“I think it’s historic. This is a project that the entire UC system is undertaking. I’m glad UC Davis could be at the forefront of that,” said ASUCD Senator and third-year political science and history double major Gareth Smythe. “I think obviously from the testimonials we heard today, it is going to benefit a lot of Aggies that until now have been afraid of their identity, and if I’ve learned anything here in my position, it’s that you shouldn’t be afraid of your identity.”

The center’s outreach intern, Jesus Flores Rodriguez, a second-year political science and psychology double major, adds that the center is not only a resource for college students, but also for AB540 or undocumented high school students.

“My struggles in high school were so impactful and so challenging that I felt like I needed to inform other high school students and make a change. I want to be that change,” Flores Rodriguez said. “As an undocumented student, my first year when the center was not established, I gathered a lot of resources and support groups. I plan to utilize that to my advantage and provide students with that information. I don’t only want to be a speaker, I want to be that person that students can relate to. Personally or academically, I want to be that support.”

Likewise, Maciel sees the center as a “radical change for the better” from when she began college with no readily available resources and countless barriers. She says it has gotten much easier relative to her first year and that the center’s staff hope to utilize the center to provide resources to students and their families.

“[AB540 and undocumented students] do have different barriers. If we want to pursue a masters or a Ph.D, we don’t have all the resources that the traditional college student has, so [we’re] really bringing awareness to that,” Maciel said. “We want to make sure that families are also included in the center because families play a crucial role in the academics of their sons and daughters. We will be tying in both of those relationships and creating workshops that make the center a safe space and make UC Davis a safe space.”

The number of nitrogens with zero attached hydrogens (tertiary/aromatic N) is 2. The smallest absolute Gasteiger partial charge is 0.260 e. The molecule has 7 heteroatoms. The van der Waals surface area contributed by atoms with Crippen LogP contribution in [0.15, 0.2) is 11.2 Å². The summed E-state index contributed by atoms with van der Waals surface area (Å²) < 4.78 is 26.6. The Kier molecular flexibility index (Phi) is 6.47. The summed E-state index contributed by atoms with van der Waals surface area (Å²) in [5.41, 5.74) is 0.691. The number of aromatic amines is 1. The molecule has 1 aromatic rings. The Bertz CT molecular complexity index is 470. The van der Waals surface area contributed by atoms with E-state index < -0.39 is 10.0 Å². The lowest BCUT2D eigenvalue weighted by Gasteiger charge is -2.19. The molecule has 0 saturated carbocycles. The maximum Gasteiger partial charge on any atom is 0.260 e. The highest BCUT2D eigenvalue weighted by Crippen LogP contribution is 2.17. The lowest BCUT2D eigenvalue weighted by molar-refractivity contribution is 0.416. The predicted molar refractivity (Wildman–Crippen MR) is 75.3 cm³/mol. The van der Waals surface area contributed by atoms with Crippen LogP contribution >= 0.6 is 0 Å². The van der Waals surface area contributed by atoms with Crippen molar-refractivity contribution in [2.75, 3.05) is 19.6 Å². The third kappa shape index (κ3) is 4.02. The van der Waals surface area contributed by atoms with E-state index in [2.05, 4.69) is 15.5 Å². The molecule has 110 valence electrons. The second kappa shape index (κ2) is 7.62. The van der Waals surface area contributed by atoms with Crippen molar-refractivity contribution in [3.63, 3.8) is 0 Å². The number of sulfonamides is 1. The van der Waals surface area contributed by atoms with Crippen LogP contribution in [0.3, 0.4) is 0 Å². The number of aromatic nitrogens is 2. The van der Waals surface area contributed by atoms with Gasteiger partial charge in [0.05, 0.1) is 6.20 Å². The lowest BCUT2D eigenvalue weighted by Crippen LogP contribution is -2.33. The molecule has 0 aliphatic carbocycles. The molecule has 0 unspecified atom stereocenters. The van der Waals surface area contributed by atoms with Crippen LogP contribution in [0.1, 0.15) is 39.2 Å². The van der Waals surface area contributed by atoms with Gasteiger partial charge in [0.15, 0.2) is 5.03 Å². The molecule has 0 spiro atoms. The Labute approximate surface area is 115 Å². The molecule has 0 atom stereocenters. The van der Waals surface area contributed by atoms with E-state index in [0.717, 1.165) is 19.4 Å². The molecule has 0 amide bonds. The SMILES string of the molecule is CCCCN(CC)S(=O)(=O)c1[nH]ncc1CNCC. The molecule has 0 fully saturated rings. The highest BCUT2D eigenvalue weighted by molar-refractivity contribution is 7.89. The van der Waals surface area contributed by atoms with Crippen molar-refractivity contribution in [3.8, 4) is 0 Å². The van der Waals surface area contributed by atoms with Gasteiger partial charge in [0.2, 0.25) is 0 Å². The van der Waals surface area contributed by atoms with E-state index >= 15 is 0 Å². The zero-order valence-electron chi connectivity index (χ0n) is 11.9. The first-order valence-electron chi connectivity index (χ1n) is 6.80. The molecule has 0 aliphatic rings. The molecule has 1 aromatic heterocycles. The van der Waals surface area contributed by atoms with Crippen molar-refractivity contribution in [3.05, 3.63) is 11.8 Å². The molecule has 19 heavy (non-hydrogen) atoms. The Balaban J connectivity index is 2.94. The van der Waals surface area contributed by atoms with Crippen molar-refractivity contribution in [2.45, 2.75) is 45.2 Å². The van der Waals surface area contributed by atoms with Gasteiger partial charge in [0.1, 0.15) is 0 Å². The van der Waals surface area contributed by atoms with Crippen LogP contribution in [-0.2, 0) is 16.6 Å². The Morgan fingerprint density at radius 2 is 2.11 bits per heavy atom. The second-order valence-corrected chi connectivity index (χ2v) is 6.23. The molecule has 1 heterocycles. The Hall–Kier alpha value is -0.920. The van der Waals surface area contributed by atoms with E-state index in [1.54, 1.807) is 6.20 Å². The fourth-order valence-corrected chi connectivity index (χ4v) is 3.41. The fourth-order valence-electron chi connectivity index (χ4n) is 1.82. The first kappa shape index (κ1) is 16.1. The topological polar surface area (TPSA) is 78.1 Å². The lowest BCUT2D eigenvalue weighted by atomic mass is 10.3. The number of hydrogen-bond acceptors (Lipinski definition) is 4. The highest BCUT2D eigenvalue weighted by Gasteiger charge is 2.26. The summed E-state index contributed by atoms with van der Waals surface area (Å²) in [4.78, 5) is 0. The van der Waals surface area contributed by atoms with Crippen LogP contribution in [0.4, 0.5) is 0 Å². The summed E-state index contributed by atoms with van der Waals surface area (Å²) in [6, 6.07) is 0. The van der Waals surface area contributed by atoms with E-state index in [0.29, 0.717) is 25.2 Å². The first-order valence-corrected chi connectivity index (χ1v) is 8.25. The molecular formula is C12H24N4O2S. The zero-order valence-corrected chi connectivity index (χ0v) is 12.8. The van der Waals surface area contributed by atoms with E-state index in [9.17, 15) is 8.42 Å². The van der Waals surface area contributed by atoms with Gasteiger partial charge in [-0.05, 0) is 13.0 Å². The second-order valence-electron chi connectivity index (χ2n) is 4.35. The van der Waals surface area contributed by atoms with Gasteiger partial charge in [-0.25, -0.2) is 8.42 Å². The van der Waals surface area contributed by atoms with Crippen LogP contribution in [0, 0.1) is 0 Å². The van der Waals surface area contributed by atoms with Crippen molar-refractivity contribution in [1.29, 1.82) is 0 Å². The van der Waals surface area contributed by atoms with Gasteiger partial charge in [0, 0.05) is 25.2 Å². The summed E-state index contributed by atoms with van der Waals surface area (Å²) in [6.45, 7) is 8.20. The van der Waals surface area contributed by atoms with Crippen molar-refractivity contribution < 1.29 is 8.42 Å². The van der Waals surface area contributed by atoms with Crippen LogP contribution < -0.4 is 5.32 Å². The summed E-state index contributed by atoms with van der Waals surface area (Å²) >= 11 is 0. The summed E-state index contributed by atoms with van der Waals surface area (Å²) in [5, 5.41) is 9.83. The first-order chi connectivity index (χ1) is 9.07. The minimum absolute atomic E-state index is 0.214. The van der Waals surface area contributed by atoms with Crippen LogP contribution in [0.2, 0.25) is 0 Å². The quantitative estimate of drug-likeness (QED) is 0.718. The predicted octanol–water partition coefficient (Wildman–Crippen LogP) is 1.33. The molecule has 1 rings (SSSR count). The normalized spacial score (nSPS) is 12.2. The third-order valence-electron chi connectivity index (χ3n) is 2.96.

Smythe says he looks forward to working with the center and that its establishment is important to creating a supportive environment on campus.

“I think undocumented students until now have been afraid. Afraid of their status, afraid of coming out and saying ‘this is who I am, this is the type of student that I am,’” Smythe said. “I think just having the center exist and having it have a place in the SCC says, ‘UC Davis is committed to supporting you.’”

The center is an educational resource for all students. Maciel encourages everyone to learn about  the stories of the undocumented students at UC Davis and to visit the center.

“If you can relate to someone on a more personal level, I think it makes it all so much more real, so much more personal — because for a lot of people it’s not a topic they think about or it’s taboo. But just being open to the topic and just listening to undocumented students and what they have to say is crucial,” Maciel said. “Everyone is welcome at the center. It is for everyone. Just walk in, ask questions if you need to. The resources are there for everybody.”

Photo by Brian Nguyen